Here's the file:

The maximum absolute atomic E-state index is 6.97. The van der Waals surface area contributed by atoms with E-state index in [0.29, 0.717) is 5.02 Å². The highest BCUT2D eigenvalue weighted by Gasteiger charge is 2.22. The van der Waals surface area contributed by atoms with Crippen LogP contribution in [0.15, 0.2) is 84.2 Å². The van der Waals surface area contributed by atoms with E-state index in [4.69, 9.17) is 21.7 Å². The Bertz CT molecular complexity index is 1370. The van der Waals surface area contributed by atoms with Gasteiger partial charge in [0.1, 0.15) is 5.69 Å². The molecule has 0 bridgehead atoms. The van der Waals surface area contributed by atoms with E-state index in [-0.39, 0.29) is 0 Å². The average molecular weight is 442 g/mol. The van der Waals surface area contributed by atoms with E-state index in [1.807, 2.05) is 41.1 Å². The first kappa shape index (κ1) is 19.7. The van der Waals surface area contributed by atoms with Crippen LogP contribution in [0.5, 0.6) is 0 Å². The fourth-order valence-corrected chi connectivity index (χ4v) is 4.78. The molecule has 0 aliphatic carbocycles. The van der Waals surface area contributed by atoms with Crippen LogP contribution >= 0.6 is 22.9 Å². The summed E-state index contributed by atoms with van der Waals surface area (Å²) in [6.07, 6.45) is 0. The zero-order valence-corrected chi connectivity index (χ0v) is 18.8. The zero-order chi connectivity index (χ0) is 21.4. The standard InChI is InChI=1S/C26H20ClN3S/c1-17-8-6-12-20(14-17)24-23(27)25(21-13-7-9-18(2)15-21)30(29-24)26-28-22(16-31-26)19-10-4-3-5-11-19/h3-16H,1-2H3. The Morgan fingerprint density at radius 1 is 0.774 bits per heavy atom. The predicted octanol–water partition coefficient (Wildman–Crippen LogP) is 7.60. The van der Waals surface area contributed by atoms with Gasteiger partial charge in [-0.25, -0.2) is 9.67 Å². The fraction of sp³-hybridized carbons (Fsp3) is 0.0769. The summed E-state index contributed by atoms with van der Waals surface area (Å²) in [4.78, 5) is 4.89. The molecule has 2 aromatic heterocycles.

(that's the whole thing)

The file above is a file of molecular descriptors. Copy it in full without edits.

The maximum absolute atomic E-state index is 6.97. The van der Waals surface area contributed by atoms with E-state index in [0.29, 0.717) is 5.02 Å². The highest BCUT2D eigenvalue weighted by Gasteiger charge is 2.22. The van der Waals surface area contributed by atoms with Crippen LogP contribution in [0.15, 0.2) is 84.2 Å². The van der Waals surface area contributed by atoms with E-state index in [4.69, 9.17) is 21.7 Å². The Bertz CT molecular complexity index is 1370. The van der Waals surface area contributed by atoms with Gasteiger partial charge in [0.1, 0.15) is 5.69 Å². The molecule has 0 bridgehead atoms. The van der Waals surface area contributed by atoms with E-state index in [-0.39, 0.29) is 0 Å². The average molecular weight is 442 g/mol. The van der Waals surface area contributed by atoms with E-state index in [1.807, 2.05) is 41.1 Å². The first kappa shape index (κ1) is 19.7. The van der Waals surface area contributed by atoms with Crippen LogP contribution in [0.5, 0.6) is 0 Å². The fourth-order valence-corrected chi connectivity index (χ4v) is 4.78. The molecule has 0 aliphatic carbocycles. The van der Waals surface area contributed by atoms with Crippen LogP contribution >= 0.6 is 22.9 Å². The summed E-state index contributed by atoms with van der Waals surface area (Å²) in [6.07, 6.45) is 0. The zero-order valence-corrected chi connectivity index (χ0v) is 18.8. The zero-order chi connectivity index (χ0) is 21.4. The standard InChI is InChI=1S/C26H20ClN3S/c1-17-8-6-12-20(14-17)24-23(27)25(21-13-7-9-18(2)15-21)30(29-24)26-28-22(16-31-26)19-10-4-3-5-11-19/h3-16H,1-2H3. The Morgan fingerprint density at radius 1 is 0.774 bits per heavy atom. The predicted octanol–water partition coefficient (Wildman–Crippen LogP) is 7.60. The van der Waals surface area contributed by atoms with Gasteiger partial charge in [-0.25, -0.2) is 9.67 Å². The fraction of sp³-hybridized carbons (Fsp3) is 0.0769. The summed E-state index contributed by atoms with van der Waals surface area (Å²) in [4.78, 5) is 4.89. The molecule has 2 aromatic heterocycles.